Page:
—Russian Proverb


Summer is drawing to a close.

The past three months have been something of a roller coaster ride for me, Dear Reader. At the start of summer I had one of my dearest friends living with me, playing havoc with my previous lazy lack of routine and minding my own, giving me time and structure enough to become more active here on my blog and other social media. I took the opportunity to finish some short stories, create some art, humbly almost-not-promoting myself and my online presence. Despite injury, battling inner demons and failing to maintain the routine my lodger so graciously bestowed upon me, I have managed to go from two blog posts a week to a loosely upheld goal of five.

During the past month alone my readers here have doubled, my followers on twitter tripled, and I’ve made new friends, acquaintances and contacts. My list of projects and assignments have grown and I’m sending out work for consideration on a more frequent basis. I now have something resembling a viable plan – perhaps a tad too ambitious since there’s at least one goal I fail to uphold each week, but it is better to aim higher than we can reach. How else will we grow tall enough to get where we want to be?

But, Dear Reader, I must apologize: I only managed to hold on to my promised weekly routine for exactly…one week. There will be no sketch of the week this week. The truth is I have spent very little time at home, focusing on friends and social activities instead of creative work. It was sorely needed after my previous week of near-isolation. Consequently, I do not have much more to say right now, but I hope to be more entertaining next week!

Lastly, a heartfelt welcome to my new readers – and of course a big thank you to those who return week after week to follow my aimless ramblings with the hope of seeing something worthwhile…


“The secret of change is to focus all of your energy, not on fighting the old, but on building the new.”


On this 4th of July in the year of Our Lord 2014 I celebrate my own Independence Day.

Once again my home is entirely my own (for good and bad) and I am Master of my own time (also for good and bad). Given the new routines imposed upon me by sharing my home with a lodger – one of my best friends, actually – I think I have a better chance than ever of carving out a proper use of my time. I know, Dear Reader – I said ‘better’; which is not necessarily the same as ‘good’. It will still take effort and discipline to avoid falling back into my old ways, but my plan is to seize this opportunity and step up to the challenge.

I visited my favorite tree today – a massive horse-chestnut. It sits in the corner of a graveyard here in central Stockholm, thick long branches reaching high into the sky, massive roots digging deep into the earth among the graves. It has borne witness to many of the twists and turns in my life and its shade is a place of meditation and reflection for me. I can spend hours reclined on the bench beneath it, just staring up into the crown, mulling things over; gathering strength. I like to imagine that it carries the essence of those buried beneath it, its branches, leaves and flowers a noble extension of their lives. I love trees. There are few living things on this earth than can aspire to the longevity, usefulness and quiet powerful grace of a tree. So many species of tree stand for centuries – even millennia – while us humans mill about beneath them. In comparison, we are mere day-flies.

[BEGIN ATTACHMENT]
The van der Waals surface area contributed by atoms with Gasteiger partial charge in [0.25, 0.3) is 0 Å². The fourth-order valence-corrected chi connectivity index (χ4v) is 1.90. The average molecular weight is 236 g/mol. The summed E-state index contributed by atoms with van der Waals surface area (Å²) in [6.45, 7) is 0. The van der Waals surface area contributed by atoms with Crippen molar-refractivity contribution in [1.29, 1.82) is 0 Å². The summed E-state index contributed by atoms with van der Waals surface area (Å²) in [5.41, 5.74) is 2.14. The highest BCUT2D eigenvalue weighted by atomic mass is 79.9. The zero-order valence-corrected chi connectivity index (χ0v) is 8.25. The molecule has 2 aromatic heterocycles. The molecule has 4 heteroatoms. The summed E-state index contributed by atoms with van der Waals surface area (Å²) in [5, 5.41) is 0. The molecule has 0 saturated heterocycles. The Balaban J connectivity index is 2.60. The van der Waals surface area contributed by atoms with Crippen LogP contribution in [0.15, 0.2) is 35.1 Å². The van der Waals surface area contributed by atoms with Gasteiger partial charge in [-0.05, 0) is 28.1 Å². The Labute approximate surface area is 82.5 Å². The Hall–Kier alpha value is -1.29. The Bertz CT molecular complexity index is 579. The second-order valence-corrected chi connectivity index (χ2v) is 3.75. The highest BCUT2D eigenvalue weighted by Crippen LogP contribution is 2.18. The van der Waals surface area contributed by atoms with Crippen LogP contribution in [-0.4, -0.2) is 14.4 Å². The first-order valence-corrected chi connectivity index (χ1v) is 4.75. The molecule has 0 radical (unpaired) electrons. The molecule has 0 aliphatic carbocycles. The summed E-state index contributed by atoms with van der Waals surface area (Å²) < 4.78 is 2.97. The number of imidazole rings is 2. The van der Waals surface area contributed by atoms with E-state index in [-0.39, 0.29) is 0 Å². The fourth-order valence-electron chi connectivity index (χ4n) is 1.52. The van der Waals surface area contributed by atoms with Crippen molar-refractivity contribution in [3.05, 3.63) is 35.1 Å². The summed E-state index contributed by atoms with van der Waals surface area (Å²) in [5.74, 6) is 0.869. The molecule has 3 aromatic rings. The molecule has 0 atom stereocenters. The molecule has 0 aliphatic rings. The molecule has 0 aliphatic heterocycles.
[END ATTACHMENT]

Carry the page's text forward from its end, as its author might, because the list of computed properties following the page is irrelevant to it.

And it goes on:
From the viewpoint of a massive oak, our lives are short and meaningless. Any change we can bring about in our brief existence passes in the shedding of a leaf. Then again, nothing ever really changes anyway, only the way we look at things. To change anything significant in our lives we must change our view of the world first. Being witness to (and part of) the beginning of independence in the life of another is both inspiring and sobering. If we can do it in our early twenties, why not later in life as well? We can all take those first steps toward something new and different that gives our lives direction and a fresh start. All it takes is the courage to build momentum and make that leap. Sure, we might fall – but maybe, just maybe, we will fly…



“Can miles truly separate you from friends… If you want to be with someone you love, aren’t you already there?”
―Richard Bach


As some of you may know I have housed a lodger for the past two months – one of my newest and dearest friends. Today marks the end of that arrangement, as she is getting the keys to her own place. The move itself will likely stretch out over several days to a week and might keep me a bit busier than usual. My aim is to try and keep up my schedule for this site and my creative pursuits, but in all honesty that schedule has already been broken. Twice. So I’ll throw all pretense to the wind and say that any updates you get the coming week should be seen as a bonus. In the midst of the usual insanity I am also recuperating from my back injury (quite nicely I might add), processing the upcoming final episode of my favorite tv series Californication, as well as saying good bye to the manager of the coffee shop I frequent – which brings me to the topic of today’s ramblings:


Life changes on us, constantly. I’d go so far as to say that change and death are the only two certainties of life. However, we should not view change as a series of endings and beginnings – after all, very few things ever truly end. Most of the time things change and transition into something else; something new and uncertain or something familiar and safe. If we are lucky those changes bring more good than bad. Now, I don’t know about you Dear Reader, but for me the past few years have been full of apparent endings; full of new beginnings and fresh steps taken. Yet when I try to think of them I realize that they all flow together and mix into one another: one new thing in my life would not – could not – have come into being unless the old made way for it. A lover turns into a friend; a friend to a flirt. A job opportunity turns to dust, leaving time for fresh assignments. Circumstance and chance turn a casual acquaintance into a deeply beloved friend. If we do it right, life will keep throwing these changes at us in the best of ways, granting us opportunities and wisdom in return for our short comings and failures; for our rejections and misadventures.